As Jesus passed on from there, he saw a man called Matthew sitting at the tax booth, and he said to him, “Follow me.” And he rose and followed him. And as Jesus reclined at table in the house, behold, many tax collectors and sinners came and were reclining with Jesus and his disciples. And when the Pharisees saw this, they said to his disciples, “Why does your teacher eat with tax collectors and sinners?” But when he heard it, he said, “Those who are well have no need of a physician, but those who are sick. Go and learn what this means: ‘I desire mercy, and not sacrifice.’ For I came not to call the righteous, but sinners.”
We live in a world of great injustice and discrimination. We have been fighting this battle for years and from all appearances we are not getting closer to solving the issue. The group of people who stormed the Capital Building surfaced these and other issues once again as we continue to face the political and ethnic earth tremors that are shaking our culture and world.
Discrimination carries the idea of being prejudicial and drawing distinctions between people that favor one person or group over another. As we can see from the text this is not a new issue. The Pharisees were the social movement group of the times and had no favor for those that by the nature were classified as sinners. They were people they would not associate with and were shocked that Jesus hung out with these kinds of people.
Some forms of discrimination are based on occupation as with the tax gatherers. The stereotype is not unwarranted. Tax gatherers were notorious for ruthlessly demanding payment and capitalized on the opportunity of adding their own stipend to taxes required by the governing authorities. They had a bad reputation because it was inherent in the occupation itself. We often run the same stereotypes where we assume negligence or manipulation. We often avoid these people as much as possible because their occupational reputation has gone before them. Many are “guilty as charged” before we find out if he really fits that prototypical mold that we have already established.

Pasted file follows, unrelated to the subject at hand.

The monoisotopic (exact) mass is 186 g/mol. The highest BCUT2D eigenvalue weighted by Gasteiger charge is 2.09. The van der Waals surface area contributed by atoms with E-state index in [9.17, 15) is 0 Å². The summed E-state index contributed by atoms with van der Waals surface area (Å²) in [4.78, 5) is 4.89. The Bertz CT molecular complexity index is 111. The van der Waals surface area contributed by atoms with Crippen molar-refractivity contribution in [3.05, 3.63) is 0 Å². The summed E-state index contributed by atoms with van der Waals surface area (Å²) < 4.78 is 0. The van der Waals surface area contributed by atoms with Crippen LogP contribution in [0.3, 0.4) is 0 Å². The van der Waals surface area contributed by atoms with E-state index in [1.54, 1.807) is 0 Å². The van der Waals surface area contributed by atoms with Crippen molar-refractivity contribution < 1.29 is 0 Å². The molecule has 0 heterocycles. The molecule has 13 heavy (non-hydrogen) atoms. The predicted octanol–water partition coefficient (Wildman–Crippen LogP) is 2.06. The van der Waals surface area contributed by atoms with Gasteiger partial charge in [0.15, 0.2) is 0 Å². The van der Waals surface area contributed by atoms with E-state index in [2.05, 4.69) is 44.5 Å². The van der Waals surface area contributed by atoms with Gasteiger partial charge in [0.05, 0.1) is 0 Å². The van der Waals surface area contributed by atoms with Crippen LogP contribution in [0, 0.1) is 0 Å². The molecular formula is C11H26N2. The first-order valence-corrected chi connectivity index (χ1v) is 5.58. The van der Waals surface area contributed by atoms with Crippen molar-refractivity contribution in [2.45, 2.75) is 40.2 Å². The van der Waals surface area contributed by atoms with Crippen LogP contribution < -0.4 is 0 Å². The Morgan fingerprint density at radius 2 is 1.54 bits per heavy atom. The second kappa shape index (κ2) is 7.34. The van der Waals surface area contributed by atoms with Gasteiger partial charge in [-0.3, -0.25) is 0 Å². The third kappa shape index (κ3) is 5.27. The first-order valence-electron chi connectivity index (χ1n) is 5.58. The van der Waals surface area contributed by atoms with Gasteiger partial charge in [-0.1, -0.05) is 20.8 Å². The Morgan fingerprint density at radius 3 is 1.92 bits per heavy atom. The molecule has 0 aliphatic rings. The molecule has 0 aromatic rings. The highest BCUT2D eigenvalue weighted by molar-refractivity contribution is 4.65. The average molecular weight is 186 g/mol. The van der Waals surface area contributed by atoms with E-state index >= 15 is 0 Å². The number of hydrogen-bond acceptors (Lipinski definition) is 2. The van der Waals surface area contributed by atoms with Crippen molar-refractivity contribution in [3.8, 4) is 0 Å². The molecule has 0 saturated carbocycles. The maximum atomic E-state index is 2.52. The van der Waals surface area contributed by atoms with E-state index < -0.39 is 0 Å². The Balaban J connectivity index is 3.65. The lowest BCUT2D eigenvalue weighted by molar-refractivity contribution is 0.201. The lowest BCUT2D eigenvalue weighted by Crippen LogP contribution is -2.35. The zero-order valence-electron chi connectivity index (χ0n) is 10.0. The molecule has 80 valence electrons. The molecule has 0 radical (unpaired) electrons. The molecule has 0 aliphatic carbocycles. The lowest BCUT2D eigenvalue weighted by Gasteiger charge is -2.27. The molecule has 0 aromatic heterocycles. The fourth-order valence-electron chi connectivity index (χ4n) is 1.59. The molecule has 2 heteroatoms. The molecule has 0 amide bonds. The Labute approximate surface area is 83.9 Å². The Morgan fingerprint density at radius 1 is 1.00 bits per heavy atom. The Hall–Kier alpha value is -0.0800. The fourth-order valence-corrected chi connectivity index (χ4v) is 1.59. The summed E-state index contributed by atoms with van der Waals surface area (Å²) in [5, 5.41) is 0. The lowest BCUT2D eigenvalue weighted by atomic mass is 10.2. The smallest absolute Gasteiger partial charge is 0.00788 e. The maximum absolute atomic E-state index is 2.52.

But there is something rooted in many who have had a long history of ethnic prejudice that seems so ingrained it seems hard to eliminate in any form. The Jews and Gentiles, especially the Samaritans, had ethnic frustrations that were quite intense. Jesus asked the Samaritan woman for water to which she was surprised that he, being both a Jew and a man, would talk with her at all.
Jesus challenged the condescending attitude of the Pharisees. First, he related their discrimination to a spiritual reality that he imposed on the cultural problem. He drew up his comments in the context of medical pictures. A physician is not necessary for those who are well but those who are sick. Secondly, he challenged the sickness of their prejudicial hearts toward others. Being that they were Jews, the context of compassion over sacrifice would certainly fit their cultural and religious mindset. The first comment might seem to be too subtle for them to get. It could reinforce the cultural discrimination. The second comment drove right to the heart of their problem: these specific Pharisees needed to learn compassion for those who were not like them. These groups often prided themselves in keeping the religious law and often created their own. But Jesus wanted them to know that religious duty meant nothing if it did not translate to caring for people.
The hard part is that stereotypes are hard to conquer because they are rooted in the values of people that we love. Those who have ears to hear truth will glean from Jesus’ statements that which can uproot the hardest heart. Quoting Hosea 6:6 would indicate that their greater sin was not even against these “sinners,” but rather their condescending attitude revealed a problem of not being rightly related to God (Hosea 6:6). God desires loyalty and faithfulness to Him above all else. Religious duty that did not translate to compassion to others failed to see God’s compassion to them. There is still a lot to learn.